In Germany, Letzte Generation, in solidarity with other organizations, was protesting the building of a migrant processing center. They see the migrant processing center as a tool of colonialism and exploitation of both people and natural resources. They were supported by a number of activists, including pro-Palestinian groups. They specifically named one of the investors for their investment in the construction company and for his contributions to a medical school connected to Big Pharma. They encouraged others to find more investors and single them out. These groups have named their targets as “climate criminals” who are also acting as oppressors of marginalized peoples and that they should be punished. Since no crime has been committed by the targets, these groups are hoping to shame them into divesting and making some sort of public statement regarding the “crimes” they have committed.
This incident highlights how climate change activists are broadening their scope to include all sorts of social issues associated with left wing politics. Because of this these activists may begin impact organizations and individuals who may have no connection to the oil and gas industry.
Potential Turn to Violence
While it is still early in this new phase of climate activism, none of the individuals targeted thus far have submitted to the demands of the activists. Climate activists have stated that those who have been targeted deserve “no peace” until their demands are met. If those targeted persist in their refusal to bend to demands, it will likely result in frustrating the activists.
As we have seen in past environmentalist and animal rights campaigns, as extremists are thwarted in their efforts, some of them may become even more extreme and begin to adopt more spectacular, or violent, methods. Climate activists have already identified critical infrastructure and are contemplating actions to disable them. They have identified high-profile individuals and demonstrated that they can gain access to them with relative ease. They may have already contemplated scenarios where they can force said individuals into making public apologies or confessing to their “crimes.”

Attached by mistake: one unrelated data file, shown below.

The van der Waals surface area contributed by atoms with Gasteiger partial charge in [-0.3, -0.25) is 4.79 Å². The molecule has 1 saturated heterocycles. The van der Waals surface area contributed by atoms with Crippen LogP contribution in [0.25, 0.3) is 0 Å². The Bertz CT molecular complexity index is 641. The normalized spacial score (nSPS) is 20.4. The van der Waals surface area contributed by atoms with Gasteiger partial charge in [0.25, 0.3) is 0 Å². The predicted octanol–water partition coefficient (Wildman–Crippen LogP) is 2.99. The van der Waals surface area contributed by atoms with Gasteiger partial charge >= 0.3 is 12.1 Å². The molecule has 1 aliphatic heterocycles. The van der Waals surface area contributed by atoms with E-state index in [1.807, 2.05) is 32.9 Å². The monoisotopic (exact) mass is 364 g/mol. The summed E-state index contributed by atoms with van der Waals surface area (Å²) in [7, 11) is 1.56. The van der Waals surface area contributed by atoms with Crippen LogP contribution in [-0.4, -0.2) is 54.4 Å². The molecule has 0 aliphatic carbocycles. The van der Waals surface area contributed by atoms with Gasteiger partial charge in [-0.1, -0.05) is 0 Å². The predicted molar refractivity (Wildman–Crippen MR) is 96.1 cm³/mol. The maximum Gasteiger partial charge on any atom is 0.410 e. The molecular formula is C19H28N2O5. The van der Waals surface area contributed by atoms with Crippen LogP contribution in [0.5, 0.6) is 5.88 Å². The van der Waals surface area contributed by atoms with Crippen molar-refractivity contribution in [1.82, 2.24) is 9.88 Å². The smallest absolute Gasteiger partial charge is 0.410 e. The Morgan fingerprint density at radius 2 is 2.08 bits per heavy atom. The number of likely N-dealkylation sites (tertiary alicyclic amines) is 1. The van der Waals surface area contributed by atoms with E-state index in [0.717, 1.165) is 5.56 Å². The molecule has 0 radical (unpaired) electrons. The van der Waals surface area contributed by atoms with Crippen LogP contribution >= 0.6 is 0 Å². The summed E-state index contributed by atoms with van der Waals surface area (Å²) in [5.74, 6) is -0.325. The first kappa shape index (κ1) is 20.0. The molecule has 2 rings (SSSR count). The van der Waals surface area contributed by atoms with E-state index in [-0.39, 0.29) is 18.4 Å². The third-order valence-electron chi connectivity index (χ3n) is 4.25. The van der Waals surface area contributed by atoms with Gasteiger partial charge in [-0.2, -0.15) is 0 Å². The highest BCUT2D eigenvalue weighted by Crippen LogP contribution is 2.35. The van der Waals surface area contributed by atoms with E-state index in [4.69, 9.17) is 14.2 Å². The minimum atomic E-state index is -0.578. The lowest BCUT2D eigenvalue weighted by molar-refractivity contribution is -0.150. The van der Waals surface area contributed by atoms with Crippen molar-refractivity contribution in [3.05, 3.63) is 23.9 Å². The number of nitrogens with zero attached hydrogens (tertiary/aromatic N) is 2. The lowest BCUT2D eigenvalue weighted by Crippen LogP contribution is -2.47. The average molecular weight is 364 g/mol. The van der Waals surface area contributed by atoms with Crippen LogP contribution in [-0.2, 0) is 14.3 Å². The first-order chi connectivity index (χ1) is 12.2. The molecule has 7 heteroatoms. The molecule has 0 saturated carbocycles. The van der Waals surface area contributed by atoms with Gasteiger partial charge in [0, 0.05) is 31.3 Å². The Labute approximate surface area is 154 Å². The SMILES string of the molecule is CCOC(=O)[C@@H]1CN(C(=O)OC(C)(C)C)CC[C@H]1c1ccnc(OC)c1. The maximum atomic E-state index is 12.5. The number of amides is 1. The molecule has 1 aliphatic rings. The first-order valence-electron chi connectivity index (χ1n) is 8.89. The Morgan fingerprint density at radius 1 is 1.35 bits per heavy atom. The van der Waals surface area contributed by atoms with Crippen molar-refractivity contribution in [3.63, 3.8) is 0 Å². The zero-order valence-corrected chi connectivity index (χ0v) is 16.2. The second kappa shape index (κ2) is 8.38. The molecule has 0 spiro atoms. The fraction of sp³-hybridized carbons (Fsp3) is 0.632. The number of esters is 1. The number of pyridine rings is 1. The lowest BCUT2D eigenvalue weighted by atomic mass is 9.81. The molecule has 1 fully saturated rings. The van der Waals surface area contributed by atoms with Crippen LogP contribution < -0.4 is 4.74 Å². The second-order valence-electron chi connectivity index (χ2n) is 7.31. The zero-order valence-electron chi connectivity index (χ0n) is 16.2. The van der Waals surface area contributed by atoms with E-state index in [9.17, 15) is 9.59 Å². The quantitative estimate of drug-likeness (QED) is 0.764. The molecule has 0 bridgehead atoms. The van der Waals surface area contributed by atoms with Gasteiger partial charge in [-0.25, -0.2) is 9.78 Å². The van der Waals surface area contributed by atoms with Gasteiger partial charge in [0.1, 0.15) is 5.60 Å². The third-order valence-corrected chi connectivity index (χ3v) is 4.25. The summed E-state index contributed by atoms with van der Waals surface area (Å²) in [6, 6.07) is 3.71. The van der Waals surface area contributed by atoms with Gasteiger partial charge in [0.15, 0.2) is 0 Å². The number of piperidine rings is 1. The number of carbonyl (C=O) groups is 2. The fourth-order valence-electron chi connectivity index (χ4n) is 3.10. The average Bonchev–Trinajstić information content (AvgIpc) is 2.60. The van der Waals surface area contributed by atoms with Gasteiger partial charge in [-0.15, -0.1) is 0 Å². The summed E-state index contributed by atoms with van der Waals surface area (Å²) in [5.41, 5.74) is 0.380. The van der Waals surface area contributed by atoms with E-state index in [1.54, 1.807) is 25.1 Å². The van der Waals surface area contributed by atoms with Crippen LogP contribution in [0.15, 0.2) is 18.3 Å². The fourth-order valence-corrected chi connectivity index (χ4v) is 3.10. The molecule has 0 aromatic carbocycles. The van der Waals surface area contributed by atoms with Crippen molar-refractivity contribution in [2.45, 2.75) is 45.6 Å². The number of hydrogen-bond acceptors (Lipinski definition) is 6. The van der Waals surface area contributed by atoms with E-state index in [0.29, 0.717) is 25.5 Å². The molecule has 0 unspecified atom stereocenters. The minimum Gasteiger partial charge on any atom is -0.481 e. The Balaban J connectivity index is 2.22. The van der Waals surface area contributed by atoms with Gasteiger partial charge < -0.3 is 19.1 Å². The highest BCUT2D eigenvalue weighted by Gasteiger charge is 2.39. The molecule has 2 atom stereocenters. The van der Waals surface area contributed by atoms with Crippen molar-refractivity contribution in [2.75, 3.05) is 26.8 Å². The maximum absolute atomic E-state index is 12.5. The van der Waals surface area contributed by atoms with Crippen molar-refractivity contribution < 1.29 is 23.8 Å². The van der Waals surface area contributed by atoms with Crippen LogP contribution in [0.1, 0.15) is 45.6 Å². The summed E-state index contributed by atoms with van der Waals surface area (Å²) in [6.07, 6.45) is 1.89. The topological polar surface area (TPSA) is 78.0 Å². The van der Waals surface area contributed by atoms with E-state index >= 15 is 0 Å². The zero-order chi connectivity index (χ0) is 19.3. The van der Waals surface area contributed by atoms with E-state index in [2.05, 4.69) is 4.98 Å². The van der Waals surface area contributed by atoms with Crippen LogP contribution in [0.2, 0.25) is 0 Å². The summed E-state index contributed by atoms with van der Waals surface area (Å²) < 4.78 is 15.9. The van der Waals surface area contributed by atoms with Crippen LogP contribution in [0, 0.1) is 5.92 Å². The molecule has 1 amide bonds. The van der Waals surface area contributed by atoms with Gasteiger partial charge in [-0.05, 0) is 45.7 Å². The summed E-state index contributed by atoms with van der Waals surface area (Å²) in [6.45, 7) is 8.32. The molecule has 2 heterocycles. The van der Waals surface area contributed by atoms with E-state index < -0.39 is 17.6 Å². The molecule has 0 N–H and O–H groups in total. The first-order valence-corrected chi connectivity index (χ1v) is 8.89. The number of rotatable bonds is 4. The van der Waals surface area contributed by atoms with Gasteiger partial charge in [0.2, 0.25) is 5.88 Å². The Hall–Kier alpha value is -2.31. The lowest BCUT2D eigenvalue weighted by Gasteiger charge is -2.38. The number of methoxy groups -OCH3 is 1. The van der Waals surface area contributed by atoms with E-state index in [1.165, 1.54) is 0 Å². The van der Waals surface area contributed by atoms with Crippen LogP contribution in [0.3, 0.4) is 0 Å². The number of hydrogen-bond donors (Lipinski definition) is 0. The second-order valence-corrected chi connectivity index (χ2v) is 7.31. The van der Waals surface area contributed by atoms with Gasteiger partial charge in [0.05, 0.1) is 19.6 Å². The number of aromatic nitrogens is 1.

As referenced in Part 4 of our Extinction Rebellion Series, the activists associated with these campaigns may tend towards violence if they fail to see progress in achieving their goals. XR and Just Stop Oil campaign activists have been holding closed seminars to discuss the morality of certain types of direct action that would cause damage to the infrastructure and lead to substantial jail terms for those involved. They discussed the morality of a hypothetical bombing of a pipeline and the probable jail sentence associated with it. The keynote speaker seemed to indicate that the crisis was dire enough to warrant such action.